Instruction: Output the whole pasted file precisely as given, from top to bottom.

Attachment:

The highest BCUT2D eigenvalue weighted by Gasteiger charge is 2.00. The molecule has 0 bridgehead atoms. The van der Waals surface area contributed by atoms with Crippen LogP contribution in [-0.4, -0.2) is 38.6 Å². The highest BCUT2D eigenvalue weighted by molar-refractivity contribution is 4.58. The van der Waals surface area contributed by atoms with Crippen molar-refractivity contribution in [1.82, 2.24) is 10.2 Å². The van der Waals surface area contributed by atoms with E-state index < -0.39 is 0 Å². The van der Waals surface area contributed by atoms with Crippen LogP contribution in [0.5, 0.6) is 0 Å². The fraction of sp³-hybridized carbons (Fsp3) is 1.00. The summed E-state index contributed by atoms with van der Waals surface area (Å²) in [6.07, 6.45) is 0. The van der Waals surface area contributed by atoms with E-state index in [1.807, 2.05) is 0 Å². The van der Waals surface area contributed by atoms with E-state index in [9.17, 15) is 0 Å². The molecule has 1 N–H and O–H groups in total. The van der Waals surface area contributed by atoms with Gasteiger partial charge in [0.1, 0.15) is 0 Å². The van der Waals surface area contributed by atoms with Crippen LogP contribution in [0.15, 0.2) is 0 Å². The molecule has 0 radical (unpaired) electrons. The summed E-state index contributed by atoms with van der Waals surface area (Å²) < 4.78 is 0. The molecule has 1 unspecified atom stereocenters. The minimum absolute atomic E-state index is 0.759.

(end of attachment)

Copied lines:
The highest BCUT2D eigenvalue weighted by Gasteiger charge is 2.00. The molecule has 0 bridgehead atoms. The van der Waals surface area contributed by atoms with Crippen LogP contribution in [-0.4, -0.2) is 38.6 Å². The highest BCUT2D eigenvalue weighted by molar-refractivity contribution is 4.58. The van der Waals surface area contributed by atoms with Crippen molar-refractivity contribution in [1.82, 2.24) is 10.2 Å². The van der Waals surface area contributed by atoms with E-state index < -0.39 is 0 Å². The van der Waals surface area contributed by atoms with Crippen LogP contribution in [0.5, 0.6) is 0 Å². The fraction of sp³-hybridized carbons (Fsp3) is 1.00. The summed E-state index contributed by atoms with van der Waals surface area (Å²) in [6.07, 6.45) is 0. The van der Waals surface area contributed by atoms with E-state index in [1.807, 2.05) is 0 Å². The van der Waals surface area contributed by atoms with E-state index in [9.17, 15) is 0 Å². The molecule has 1 N–H and O–H groups in total. The van der Waals surface area contributed by atoms with Gasteiger partial charge in [0.1, 0.15) is 0 Å². The van der Waals surface area contributed by atoms with Crippen LogP contribution in [0.15, 0.2) is 0 Å². The molecule has 0 radical (unpaired) electrons. The summed E-state index contributed by atoms with van der Waals surface area (Å²) < 4.78 is 0. The molecule has 1 unspecified atom stereocenters. The minimum absolute atomic E-state index is 0.759.